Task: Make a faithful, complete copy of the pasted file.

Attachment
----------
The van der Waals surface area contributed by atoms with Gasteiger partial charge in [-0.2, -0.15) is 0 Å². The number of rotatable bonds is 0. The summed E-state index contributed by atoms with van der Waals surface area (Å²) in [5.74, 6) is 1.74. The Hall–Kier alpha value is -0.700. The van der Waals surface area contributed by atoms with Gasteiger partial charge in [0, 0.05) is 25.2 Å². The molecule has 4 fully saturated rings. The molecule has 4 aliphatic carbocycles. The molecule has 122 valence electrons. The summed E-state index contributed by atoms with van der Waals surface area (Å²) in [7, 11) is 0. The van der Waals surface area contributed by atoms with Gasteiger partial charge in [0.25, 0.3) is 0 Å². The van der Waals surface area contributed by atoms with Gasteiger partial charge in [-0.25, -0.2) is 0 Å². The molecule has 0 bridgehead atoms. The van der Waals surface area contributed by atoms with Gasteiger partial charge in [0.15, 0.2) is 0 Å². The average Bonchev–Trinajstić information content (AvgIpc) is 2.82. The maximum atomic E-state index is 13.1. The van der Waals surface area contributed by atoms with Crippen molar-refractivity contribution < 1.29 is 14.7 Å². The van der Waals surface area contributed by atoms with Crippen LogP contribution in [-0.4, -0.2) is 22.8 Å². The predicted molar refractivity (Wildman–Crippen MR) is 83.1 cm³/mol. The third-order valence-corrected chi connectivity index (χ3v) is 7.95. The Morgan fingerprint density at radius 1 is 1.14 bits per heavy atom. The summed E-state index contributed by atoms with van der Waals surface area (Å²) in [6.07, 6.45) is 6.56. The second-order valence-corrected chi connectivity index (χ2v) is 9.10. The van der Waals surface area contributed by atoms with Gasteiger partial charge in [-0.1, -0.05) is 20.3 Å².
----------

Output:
The van der Waals surface area contributed by atoms with Gasteiger partial charge in [-0.2, -0.15) is 0 Å². The number of rotatable bonds is 0. The summed E-state index contributed by atoms with van der Waals surface area (Å²) in [5.74, 6) is 1.74. The Hall–Kier alpha value is -0.700. The van der Waals surface area contributed by atoms with Gasteiger partial charge in [0, 0.05) is 25.2 Å². The molecule has 4 fully saturated rings. The molecule has 4 aliphatic carbocycles. The molecule has 122 valence electrons. The summed E-state index contributed by atoms with van der Waals surface area (Å²) in [7, 11) is 0. The van der Waals surface area contributed by atoms with Gasteiger partial charge in [0.25, 0.3) is 0 Å². The van der Waals surface area contributed by atoms with Gasteiger partial charge in [-0.25, -0.2) is 0 Å². The molecule has 0 bridgehead atoms. The van der Waals surface area contributed by atoms with Gasteiger partial charge in [0.15, 0.2) is 0 Å². The average Bonchev–Trinajstić information content (AvgIpc) is 2.82. The maximum atomic E-state index is 13.1. The van der Waals surface area contributed by atoms with Crippen molar-refractivity contribution < 1.29 is 14.7 Å². The van der Waals surface area contributed by atoms with Crippen LogP contribution in [-0.4, -0.2) is 22.8 Å². The predicted molar refractivity (Wildman–Crippen MR) is 83.1 cm³/mol. The third-order valence-corrected chi connectivity index (χ3v) is 7.95. The Morgan fingerprint density at radius 1 is 1.14 bits per heavy atom. The summed E-state index contributed by atoms with van der Waals surface area (Å²) in [6.07, 6.45) is 6.56. The second-order valence-corrected chi connectivity index (χ2v) is 9.10. The van der Waals surface area contributed by atoms with Gasteiger partial charge in [-0.1, -0.05) is 20.3 Å².